With each passing day that I didn’t feel bad about my running, I started to feel better about other areas of life. I was a more present parent. I was a less resentful wife. I was finishing work projects ahead of schedule and excelling at landing, and keeping, new clients. I had more time to text my friends and connect with my colleagues in the writing community. I was sleeping a little more and it made a big difference.
I ran occasionally in the early morning with some lovely friends, but often overslept my alarm or admitted that I was just too tired to make it. Sometimes during our 4-mile runs, I stopped to walk. All signs of the once-marathoner seemed lost. I cared surprisingly very little.
I started to wonder if I wasn’t a runner anymore.
Were my running days over forever?
We returned home from a pretty epic road trip in late June. We spent 32 days on the road, eating some amazing food and essentially sitting on our butts in a minivan for a lot of that month+. It was an amazing time for being stuck together as a family. I arrived back home feeling gross though, for lack of a better term. I was ready to get back into a routine at home, and get organized.
I woke up one morning, a few days after our return, and told my husband I wanted to go for a run. It was over 90 degrees and 90 percent humidity outside in the blazing Florida sun by the time I made my declaration. He looked at me like I was playing a joke on him. I wasn’t. He told me to be careful.
So I ran that day. Slowly. With zero expectations for the next day, the next mile, the next step. In the words of Forrest Gump, “I just felt like running.”
I ran again a few days later. I reached out to my early morning running friends and asked if I was welcome to tag along. I walked for portions of the first few runs but then my stamina started to resurface. I added in some more miles on my own. Another friend extended an open invitation to run with her and some other moms any weekday morning.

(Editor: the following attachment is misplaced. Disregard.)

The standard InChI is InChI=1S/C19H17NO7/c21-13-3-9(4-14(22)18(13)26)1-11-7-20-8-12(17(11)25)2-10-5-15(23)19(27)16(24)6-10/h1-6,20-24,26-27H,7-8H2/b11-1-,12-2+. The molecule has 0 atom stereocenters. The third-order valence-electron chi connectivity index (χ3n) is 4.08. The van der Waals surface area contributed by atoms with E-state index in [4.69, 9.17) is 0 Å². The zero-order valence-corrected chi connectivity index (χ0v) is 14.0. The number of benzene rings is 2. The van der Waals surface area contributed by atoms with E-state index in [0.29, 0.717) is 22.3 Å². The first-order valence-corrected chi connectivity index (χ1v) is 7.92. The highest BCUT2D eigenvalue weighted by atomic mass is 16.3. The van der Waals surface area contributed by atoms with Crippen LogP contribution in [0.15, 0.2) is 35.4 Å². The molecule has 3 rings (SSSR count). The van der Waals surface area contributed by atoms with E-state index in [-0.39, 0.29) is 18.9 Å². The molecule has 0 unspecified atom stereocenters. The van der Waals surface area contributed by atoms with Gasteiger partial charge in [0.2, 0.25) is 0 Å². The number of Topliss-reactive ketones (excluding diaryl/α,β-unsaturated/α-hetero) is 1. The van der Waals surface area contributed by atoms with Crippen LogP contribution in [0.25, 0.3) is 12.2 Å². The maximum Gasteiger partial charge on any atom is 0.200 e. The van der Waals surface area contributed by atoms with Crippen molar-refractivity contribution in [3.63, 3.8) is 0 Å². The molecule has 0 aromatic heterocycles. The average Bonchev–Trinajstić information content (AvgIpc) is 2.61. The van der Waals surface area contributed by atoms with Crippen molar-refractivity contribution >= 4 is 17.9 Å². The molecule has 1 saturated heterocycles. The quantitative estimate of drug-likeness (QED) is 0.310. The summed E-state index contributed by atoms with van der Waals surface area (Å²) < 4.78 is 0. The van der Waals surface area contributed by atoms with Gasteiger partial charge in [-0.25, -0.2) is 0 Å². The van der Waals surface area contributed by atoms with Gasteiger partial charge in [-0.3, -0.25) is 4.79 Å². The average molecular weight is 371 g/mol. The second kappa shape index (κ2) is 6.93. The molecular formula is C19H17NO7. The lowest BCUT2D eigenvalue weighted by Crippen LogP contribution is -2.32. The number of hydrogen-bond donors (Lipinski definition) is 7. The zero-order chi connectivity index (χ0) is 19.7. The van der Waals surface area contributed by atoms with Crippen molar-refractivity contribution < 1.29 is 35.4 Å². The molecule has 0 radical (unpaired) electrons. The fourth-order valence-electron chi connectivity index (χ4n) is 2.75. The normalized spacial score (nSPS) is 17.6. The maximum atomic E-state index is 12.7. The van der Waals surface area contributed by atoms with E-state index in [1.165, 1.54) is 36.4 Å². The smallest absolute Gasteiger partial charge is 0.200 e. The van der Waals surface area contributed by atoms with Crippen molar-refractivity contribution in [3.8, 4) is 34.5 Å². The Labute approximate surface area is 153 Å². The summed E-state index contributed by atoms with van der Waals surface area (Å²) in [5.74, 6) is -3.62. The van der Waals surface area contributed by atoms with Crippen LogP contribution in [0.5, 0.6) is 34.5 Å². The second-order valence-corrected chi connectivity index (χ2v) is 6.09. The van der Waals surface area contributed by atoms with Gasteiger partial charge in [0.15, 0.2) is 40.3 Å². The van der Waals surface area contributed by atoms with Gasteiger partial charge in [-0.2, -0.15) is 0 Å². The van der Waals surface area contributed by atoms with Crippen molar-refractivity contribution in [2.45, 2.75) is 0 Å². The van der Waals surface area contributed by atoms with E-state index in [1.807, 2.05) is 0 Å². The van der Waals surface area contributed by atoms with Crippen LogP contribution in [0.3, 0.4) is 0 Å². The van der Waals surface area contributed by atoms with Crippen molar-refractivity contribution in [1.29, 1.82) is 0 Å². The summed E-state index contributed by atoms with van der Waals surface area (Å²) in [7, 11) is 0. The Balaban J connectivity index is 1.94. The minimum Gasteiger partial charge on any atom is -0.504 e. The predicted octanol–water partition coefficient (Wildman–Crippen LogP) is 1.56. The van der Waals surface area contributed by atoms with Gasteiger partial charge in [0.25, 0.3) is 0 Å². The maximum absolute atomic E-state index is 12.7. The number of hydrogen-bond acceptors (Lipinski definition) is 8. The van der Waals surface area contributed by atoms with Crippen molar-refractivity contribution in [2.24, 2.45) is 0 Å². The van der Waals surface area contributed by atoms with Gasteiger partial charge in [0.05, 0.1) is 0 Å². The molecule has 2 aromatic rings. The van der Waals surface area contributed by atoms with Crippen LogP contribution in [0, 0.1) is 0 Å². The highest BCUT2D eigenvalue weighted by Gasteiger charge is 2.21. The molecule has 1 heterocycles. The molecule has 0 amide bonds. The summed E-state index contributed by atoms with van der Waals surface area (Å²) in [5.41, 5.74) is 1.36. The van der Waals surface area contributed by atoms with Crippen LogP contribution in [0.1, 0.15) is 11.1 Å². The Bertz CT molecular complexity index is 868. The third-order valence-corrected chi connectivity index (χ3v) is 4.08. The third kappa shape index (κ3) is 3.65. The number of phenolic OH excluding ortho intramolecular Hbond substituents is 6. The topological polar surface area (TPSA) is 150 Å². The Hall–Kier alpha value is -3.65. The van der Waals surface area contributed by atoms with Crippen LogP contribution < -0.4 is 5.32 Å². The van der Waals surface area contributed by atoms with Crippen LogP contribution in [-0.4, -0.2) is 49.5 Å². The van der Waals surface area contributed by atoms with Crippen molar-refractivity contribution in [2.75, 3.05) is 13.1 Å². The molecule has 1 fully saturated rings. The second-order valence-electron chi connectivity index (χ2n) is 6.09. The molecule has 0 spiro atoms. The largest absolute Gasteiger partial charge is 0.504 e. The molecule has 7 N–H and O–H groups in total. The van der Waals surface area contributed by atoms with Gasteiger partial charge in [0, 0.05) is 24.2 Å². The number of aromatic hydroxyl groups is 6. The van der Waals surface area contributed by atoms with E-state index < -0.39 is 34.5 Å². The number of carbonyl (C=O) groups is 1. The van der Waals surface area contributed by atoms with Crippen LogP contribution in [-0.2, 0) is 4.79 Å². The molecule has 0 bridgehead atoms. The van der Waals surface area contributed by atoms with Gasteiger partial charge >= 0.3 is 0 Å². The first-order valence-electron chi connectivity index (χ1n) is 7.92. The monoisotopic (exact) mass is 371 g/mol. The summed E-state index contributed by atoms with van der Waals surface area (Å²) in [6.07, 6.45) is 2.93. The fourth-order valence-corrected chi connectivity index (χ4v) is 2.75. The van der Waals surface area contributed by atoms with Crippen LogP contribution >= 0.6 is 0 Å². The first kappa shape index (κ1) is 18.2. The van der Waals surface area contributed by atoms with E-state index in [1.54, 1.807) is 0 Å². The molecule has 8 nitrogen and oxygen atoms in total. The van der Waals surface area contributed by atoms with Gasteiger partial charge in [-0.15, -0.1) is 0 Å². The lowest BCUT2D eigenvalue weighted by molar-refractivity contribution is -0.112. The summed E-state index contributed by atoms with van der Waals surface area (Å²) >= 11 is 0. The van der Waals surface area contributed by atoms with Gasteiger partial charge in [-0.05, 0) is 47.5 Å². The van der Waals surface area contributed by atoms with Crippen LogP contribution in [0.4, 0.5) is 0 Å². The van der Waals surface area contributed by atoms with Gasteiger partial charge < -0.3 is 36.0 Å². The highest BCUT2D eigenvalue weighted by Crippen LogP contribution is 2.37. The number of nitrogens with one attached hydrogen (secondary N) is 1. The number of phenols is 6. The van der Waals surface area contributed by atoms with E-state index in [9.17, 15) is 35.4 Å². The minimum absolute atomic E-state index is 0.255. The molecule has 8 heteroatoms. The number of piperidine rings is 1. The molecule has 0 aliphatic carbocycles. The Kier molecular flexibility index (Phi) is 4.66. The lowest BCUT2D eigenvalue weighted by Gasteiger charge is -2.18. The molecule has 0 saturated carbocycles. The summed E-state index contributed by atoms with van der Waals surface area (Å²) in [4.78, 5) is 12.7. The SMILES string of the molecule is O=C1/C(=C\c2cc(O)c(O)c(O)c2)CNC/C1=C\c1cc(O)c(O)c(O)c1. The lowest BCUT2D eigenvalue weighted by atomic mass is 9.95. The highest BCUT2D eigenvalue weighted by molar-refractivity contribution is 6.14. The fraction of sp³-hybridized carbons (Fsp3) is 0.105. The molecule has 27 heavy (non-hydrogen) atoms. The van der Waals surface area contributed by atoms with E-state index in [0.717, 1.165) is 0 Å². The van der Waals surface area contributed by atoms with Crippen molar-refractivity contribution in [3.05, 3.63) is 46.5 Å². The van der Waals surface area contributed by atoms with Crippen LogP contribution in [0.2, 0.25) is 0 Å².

My body started waking me up at the same time every day, antsy to lace up my Asics Gel Cumulus shoes and pound the pavement. By the time summer break came to an end, I was running 4 to 5 days per week again and returning home in time to get the kids ready and out the door for school.
Some days, I run alongside the kids as they bike. Some days, I run to pick them up after school. I ran 35 miles in a single week recently. I’m on pace to run 135 miles this month. I gave my body the break it clearly needed and now it’s giving back to me again.
I don’t feel like other important areas of my life are suffering at the hands of my daily runs — if anything, my Facebook scrolling has taken a hit. Running once again feels like a necessary piece of my daily routine, with a natural place in my life and family. Without forcing it back in, or hanging my self-worth on the numbers on my Nike app.
My running self has re-emerged.
What I’ve realized since returning to running is this: there are seasons in our life for everything. It’s so easy to manufacture all the things we think we should do — to look better, to get more done, to be more amazing versions of ourselves. We see messages all the time about the importance of getting our pre-baby bodies back, and others about how as moms we need to carve out our “me” time (and really, it should happen in a gym). If we loved running before we became a parent, then gosh darnit we should love it again and as soon as possible.
There are all these unwritten rules about what we should do and the truth is that sometimes we just need to NOT do all those things. Sometimes we need to not worry every second about how our bodies look and hug our kids instead. Sometimes we need to take a compliment. We need to let our spouses see us naked in daylight, without cowering behind a towel or bathrobe, perceived flaws and all.
At the risk of sounding too cliche — if you truly love something, let it go. If it’s really meant to be, you’ll find it back in your life again and that re-connection will be effortless.